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Protein Hydrolysates: Biological Activity and Applications

A special issue of Current Issues in Molecular Biology (ISSN 1467-3045). This special issue belongs to the section "Biochemistry, Molecular and Cellular Biology".

Deadline for manuscript submissions: closed (30 September 2023) | Viewed by 3082

Special Issue Editor


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Guest Editor
School of Human Nutrition, McGill University, Montreal, QC H9X 3V9, Canada
Interests: bioactive food compounds; protein hydrolysates; peptides; human digestion; gut microbiome; phytochemicals
Special Issues, Collections and Topics in MDPI journals

Special Issue Information

Dear Colleagues,

Proteins are a type of important biological macromolecules involved in physiological functions. Today, plant-based proteins are gaining popularity as an alternative to meat-based proteins, and they can also offer high nutritional and medicinal benefits at a reasonable cost. Natural proteins are useful materials due to their safety, nutritional value, high biocompatibility, and low cost. Therefore, finding plant protein products rich in essential amino acids is of great significance to the food and pharmaceutical industries.

However, the natural structure of proteins lacks desirable functional properties and other important properties required for different systems, such as creams, minced meat products, confectionary and dairy products. To increase the function of proteins, various methods are used, such as chemical, enzymatic and physical—or a combination of these methods. The modification of food proteins is commonly used to alter the microstructure and physical properties of biopolymers used in food, medical and industrial applications.

This Special Issue will focus primarily on protein hydrolysates that have been isolated, characterized, modified and utilized from various sources. This research topic will provide a new direction for exploring these protein sources.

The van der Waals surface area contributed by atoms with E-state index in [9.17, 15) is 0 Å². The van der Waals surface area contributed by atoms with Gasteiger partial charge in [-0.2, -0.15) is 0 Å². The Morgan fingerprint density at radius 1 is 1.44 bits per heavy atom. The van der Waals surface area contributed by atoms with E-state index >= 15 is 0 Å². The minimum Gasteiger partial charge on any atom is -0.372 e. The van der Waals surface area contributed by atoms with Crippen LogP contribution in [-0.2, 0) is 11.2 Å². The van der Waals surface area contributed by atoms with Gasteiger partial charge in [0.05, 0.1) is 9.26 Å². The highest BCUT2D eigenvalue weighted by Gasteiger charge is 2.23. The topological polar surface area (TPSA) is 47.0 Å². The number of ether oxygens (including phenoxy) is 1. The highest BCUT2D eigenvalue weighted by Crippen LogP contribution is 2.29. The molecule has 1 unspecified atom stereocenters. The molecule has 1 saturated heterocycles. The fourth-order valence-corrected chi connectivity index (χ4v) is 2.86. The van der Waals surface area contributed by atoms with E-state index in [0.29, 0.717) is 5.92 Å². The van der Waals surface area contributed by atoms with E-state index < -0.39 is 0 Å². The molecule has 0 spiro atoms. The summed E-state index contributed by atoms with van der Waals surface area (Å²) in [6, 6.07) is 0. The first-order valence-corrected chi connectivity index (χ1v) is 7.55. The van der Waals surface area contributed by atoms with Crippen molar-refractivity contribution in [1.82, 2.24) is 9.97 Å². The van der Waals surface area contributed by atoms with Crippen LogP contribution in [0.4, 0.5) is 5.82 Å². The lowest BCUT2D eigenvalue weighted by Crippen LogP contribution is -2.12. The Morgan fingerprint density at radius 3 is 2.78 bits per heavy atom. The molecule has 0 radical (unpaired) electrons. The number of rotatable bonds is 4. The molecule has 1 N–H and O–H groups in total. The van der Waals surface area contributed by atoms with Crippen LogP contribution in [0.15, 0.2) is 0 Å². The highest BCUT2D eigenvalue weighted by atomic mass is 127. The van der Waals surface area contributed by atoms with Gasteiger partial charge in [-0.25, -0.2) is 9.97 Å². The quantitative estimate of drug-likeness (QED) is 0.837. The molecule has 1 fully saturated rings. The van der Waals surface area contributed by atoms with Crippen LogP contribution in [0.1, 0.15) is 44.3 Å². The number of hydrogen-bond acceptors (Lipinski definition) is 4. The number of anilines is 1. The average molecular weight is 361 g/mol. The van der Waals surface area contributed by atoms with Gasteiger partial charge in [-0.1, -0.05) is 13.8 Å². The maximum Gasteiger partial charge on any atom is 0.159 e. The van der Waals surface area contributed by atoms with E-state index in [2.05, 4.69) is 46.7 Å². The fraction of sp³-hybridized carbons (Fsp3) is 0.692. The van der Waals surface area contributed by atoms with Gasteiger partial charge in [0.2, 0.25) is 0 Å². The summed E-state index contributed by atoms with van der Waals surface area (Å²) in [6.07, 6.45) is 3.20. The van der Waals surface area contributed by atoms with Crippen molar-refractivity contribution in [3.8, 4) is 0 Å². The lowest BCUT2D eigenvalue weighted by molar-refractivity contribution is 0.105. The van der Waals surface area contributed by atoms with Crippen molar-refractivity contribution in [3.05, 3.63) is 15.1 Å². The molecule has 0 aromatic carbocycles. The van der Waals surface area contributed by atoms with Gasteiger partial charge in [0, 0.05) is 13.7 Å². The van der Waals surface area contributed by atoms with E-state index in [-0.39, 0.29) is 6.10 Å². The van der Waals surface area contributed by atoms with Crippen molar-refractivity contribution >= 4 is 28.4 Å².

Dr. Michèle M. Iskandar
Guest Editor

Manuscript Submission Information

Manuscripts should be submitted online at www.mdpi.com by registering and logging in to this website. Once you are registered, click here to go to the submission form. Manuscripts can be submitted until the deadline. All submissions that pass pre-check are peer-reviewed. Accepted papers will be published continuously in the journal (as soon as accepted) and will be listed together on the special issue website. Research articles, review articles as well as short communications are invited. For planned papers, a title and short abstract (about 100 words) can be sent to the Editorial Office for announcement on this website.

Submitted manuscripts should not have been published previously, nor be under consideration for publication elsewhere (except conference proceedings papers). All manuscripts are thoroughly refereed through a single-blind peer-review process. A guide for authors and other relevant information for submission of manuscripts is available on the Instructions for Authors page. Current Issues in Molecular Biology is an international peer-reviewed open access monthly journal published by MDPI.

Please visit the Instructions for Authors page before submitting a manuscript. The Article Processing Charge (APC) for publication in this open access journal is 2200 CHF (Swiss Francs). Submitted papers should be well formatted and use good English. Authors may use MDPI's English editing service prior to publication or during author revisions.

Keywords

  • protein
  • hydrolysis
  • hydrolysis constant
  • inhibitor protein
  • polymer degradation
  • proteolysis

Published Papers (2 papers)

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Research

14 pages, 1598 KiB  
Article
Application of Normal-Phase Silica Column in Hydrophilic Interaction Liquid Chromatography Mode for Simultaneous Determination of Underivatized Amino Acids from Human Serum Samples via Liquid Chromatography–Tandem Mass Spectrometry